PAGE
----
Haslam outlines $30M opioid crisis plan

BY KATE Coil
TML Communications Specialist

Gov. Bill Haslam along with leadership from the Tennessee House, Senate, and Chief Justice Jeff Bivins announced a new plan to fight opioid abuse in Tennessee.

The TN Together plan is a multi-faceted initiative focuses on three major components: prevention, treatment, and law enforcement. Haslam said the initiative will include legislation, $30 million in proposed state and federal funding in the 2018-19 fiscal year budget, executive actions, and task forces.
TN Together was designed in partnership with the General Assembly’s Ad Hoc Opioid Abuse Task Force, which included House Speaker Pro Tem Curtis Johnson as chairman.

“This is a crisis that knows no boundaries and impacts many Tennesseans regardless of race, income, gender or age. Our approach will be aggressive with provisions to limit the supply of opioids and significant state and federal dollars to provide treatment to those in need,” Haslam said. “I applaud the collaboration and the considerable work of the House and Senate on the TN Together plan, as well as the judicial branch’s leadership through the Regional Judicial Opioid Initiative and National Opioid Task Force, and I ask all stakeholders around this issue to work together to achieve real reform and action that will save lives.”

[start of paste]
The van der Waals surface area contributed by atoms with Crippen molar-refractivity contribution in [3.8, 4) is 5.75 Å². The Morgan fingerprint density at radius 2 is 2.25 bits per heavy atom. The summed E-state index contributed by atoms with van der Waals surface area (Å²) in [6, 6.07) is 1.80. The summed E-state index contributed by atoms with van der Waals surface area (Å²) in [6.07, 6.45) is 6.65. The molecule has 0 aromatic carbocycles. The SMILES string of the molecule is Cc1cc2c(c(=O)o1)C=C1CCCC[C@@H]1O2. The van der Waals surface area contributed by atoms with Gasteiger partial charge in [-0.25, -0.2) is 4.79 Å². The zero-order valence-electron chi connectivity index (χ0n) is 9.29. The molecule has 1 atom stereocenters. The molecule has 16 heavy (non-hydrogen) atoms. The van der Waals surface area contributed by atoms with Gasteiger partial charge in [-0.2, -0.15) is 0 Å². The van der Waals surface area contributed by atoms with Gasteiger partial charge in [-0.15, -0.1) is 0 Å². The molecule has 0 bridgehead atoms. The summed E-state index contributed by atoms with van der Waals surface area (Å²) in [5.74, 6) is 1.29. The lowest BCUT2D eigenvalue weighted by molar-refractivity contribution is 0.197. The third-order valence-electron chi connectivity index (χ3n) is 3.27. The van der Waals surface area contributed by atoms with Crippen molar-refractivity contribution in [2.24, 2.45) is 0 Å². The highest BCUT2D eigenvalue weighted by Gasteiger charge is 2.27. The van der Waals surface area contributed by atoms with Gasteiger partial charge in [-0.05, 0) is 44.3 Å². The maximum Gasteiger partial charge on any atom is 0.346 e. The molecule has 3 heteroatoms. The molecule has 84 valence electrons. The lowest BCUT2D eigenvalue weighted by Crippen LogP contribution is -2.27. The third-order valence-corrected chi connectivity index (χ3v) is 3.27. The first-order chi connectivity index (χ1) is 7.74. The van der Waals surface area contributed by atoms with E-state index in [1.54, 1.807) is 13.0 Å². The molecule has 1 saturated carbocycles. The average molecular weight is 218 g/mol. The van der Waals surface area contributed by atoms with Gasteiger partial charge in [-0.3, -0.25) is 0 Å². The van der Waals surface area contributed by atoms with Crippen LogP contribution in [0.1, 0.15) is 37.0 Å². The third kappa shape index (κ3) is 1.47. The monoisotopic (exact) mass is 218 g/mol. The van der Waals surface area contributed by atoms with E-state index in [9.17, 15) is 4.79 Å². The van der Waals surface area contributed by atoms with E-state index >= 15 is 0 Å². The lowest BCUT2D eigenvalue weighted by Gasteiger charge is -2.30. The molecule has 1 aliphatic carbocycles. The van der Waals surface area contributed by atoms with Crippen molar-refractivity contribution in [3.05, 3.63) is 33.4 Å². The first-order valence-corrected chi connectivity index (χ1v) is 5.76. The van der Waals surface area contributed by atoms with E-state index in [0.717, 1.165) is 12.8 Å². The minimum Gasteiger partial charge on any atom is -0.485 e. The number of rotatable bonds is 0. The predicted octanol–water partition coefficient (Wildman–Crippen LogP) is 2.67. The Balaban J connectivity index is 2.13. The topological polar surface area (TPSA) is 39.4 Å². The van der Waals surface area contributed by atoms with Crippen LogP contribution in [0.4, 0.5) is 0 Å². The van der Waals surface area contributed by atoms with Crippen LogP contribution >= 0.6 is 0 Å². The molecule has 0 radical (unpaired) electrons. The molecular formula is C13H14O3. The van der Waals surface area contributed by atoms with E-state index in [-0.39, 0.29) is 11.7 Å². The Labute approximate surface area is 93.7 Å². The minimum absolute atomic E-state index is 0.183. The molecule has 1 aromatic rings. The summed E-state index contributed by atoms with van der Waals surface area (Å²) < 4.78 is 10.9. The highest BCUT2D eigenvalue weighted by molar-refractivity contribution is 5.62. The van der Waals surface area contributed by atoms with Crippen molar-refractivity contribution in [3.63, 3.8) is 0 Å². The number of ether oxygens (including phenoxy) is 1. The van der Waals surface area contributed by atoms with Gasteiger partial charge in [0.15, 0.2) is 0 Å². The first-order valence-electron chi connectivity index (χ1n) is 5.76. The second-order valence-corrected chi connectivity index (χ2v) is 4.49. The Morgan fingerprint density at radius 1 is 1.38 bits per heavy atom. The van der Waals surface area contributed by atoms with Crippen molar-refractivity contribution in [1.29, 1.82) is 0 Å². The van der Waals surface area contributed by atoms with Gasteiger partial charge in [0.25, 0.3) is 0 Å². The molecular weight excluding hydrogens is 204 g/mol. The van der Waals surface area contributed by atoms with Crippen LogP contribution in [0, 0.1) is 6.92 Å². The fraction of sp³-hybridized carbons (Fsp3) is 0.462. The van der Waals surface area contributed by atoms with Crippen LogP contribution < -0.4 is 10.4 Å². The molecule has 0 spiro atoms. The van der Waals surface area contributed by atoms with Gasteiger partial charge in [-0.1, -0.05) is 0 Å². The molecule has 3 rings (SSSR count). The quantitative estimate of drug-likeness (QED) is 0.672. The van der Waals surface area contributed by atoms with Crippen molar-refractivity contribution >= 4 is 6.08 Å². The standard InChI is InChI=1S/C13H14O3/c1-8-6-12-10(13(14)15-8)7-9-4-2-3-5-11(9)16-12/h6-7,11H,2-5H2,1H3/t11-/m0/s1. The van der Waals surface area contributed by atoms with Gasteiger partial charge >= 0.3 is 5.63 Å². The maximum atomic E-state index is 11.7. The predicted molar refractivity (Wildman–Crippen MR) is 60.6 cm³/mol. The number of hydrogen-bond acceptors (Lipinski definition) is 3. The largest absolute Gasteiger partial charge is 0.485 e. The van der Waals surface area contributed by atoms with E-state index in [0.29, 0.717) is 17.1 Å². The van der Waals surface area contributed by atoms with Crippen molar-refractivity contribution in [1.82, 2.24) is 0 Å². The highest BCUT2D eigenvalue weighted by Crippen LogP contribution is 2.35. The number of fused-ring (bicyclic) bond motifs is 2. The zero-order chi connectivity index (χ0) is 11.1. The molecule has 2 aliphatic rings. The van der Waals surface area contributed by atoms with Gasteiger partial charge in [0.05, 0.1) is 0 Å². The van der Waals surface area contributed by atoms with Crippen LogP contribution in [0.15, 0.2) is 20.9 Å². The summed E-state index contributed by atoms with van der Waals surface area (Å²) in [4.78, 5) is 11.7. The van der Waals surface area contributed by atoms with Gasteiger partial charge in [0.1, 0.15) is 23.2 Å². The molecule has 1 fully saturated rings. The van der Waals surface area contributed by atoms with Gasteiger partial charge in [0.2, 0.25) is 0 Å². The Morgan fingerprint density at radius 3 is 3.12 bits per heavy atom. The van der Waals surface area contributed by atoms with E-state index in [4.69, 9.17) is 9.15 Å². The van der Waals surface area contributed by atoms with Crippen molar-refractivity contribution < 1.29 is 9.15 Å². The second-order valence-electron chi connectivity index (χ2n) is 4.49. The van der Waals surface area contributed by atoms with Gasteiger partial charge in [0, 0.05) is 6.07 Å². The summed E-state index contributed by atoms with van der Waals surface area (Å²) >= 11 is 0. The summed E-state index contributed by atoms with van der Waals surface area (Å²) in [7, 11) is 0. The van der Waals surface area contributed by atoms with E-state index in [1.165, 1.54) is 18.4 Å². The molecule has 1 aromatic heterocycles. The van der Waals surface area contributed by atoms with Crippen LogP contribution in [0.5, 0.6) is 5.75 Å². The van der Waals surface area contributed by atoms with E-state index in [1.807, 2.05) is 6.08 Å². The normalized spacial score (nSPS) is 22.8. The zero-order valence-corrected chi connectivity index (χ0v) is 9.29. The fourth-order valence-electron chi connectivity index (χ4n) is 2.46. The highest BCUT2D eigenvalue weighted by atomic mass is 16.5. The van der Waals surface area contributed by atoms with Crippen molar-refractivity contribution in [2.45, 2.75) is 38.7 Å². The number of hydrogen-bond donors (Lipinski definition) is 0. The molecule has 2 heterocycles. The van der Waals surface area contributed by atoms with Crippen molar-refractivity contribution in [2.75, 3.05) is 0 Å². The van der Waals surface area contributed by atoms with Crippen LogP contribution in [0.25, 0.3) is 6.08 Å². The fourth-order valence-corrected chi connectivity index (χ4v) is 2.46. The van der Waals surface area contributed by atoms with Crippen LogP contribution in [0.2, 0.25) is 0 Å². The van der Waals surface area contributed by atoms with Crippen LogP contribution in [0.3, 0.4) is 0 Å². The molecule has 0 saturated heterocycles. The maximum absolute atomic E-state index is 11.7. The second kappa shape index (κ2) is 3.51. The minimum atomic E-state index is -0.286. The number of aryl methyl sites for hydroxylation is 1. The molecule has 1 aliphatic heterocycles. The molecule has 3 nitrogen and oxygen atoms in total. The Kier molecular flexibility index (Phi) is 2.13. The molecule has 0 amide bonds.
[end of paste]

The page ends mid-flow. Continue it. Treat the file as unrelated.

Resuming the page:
Lt. Gov. Randy McNally said he believed the proposal will yield both short-term and long-term results for the state.

“I am proud to support the comprehensive TN Together plan to attack the opioid crisis in Tennessee,” McNally said. “This scourge is breaking up families, ruining lives and killing our people. The approach Gov. Haslam outlined today demonstrates the united commitment by all three branches of Tennessee state government to confront this threat. The three-legged stool of enforcement, treatment and prevention will stop the flow of these drugs in our state, help those ravaged by addiction and work to prevent our citizens from starting down the road to addiction. We are confronting this crisis from all sides and from all angles.”
House Speaker Beth Harwell, said the focus on treatment because it costs far less than any other option, including incarceration.

“The biggest thing we hear is that funding is desperately needed, for treatment programs,” Harwell said. “Only a fraction of those people get the treatment they need.”

The three components of TN Together include prevention, treatment, and law enforcement. Specifically, the plan includes:
Legislation to address prevention by limiting the supply and the dosage of opioid prescriptions, with reasonable exception and an emphasis on new patients. Initial prescriptions will be limited to a five-day supply of drugs with daily dosage limits of 40 MME (morphine milligram equivalent).

Limiting coverage for TennCare enrollees to an initial 5-day supply with daily dosage limits.
Increasing prevention education in grades K-12 through revisions to the state’s health education academic standards.
Identifying women of childbearing age who are chronic opioid users and providing targeted outreach about risks and treatment in order to aid in the prevention of Neonatal Abstinence Syndrome (NAS) births.

Investing more than $25 million for treatment and recovery services for individuals with opioid-use disorder. These services will include an increase in peer recovery specialists in targeted, high-need emergency departments to connect patients to treatment immediately.
Improving the state’s data systems to better and more timely identify critical hot spots for targeting.